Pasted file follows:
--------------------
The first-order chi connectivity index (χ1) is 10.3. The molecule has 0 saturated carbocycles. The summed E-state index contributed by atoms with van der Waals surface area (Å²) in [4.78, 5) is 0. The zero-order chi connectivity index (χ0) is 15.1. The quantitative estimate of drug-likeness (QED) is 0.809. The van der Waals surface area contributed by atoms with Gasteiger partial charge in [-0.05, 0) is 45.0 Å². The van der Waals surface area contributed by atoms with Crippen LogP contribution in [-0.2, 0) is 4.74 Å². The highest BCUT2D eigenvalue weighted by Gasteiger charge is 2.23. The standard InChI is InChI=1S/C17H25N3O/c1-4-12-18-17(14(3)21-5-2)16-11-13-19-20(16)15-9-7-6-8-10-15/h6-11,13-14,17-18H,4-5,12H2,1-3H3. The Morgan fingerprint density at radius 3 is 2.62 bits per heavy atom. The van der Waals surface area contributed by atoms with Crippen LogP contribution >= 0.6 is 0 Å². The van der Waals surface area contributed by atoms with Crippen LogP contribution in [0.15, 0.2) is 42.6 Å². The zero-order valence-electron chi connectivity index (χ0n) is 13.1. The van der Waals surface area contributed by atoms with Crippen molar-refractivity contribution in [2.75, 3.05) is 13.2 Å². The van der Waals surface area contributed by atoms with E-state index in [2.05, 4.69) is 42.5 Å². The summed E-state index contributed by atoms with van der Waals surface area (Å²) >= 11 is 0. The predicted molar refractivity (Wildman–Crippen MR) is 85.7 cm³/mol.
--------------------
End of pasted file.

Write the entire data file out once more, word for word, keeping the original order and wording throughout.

The first-order chi connectivity index (χ1) is 10.3. The molecule has 0 saturated carbocycles. The summed E-state index contributed by atoms with van der Waals surface area (Å²) in [4.78, 5) is 0. The zero-order chi connectivity index (χ0) is 15.1. The quantitative estimate of drug-likeness (QED) is 0.809. The van der Waals surface area contributed by atoms with Gasteiger partial charge in [-0.05, 0) is 45.0 Å². The van der Waals surface area contributed by atoms with Crippen LogP contribution in [-0.2, 0) is 4.74 Å². The highest BCUT2D eigenvalue weighted by Gasteiger charge is 2.23. The standard InChI is InChI=1S/C17H25N3O/c1-4-12-18-17(14(3)21-5-2)16-11-13-19-20(16)15-9-7-6-8-10-15/h6-11,13-14,17-18H,4-5,12H2,1-3H3. The Morgan fingerprint density at radius 3 is 2.62 bits per heavy atom. The van der Waals surface area contributed by atoms with Crippen LogP contribution >= 0.6 is 0 Å². The van der Waals surface area contributed by atoms with Crippen LogP contribution in [0.15, 0.2) is 42.6 Å². The zero-order valence-electron chi connectivity index (χ0n) is 13.1. The van der Waals surface area contributed by atoms with Crippen molar-refractivity contribution in [2.75, 3.05) is 13.2 Å². The van der Waals surface area contributed by atoms with E-state index in [2.05, 4.69) is 42.5 Å². The summed E-state index contributed by atoms with van der Waals surface area (Å²) >= 11 is 0. The predicted molar refractivity (Wildman–Crippen MR) is 85.7 cm³/mol.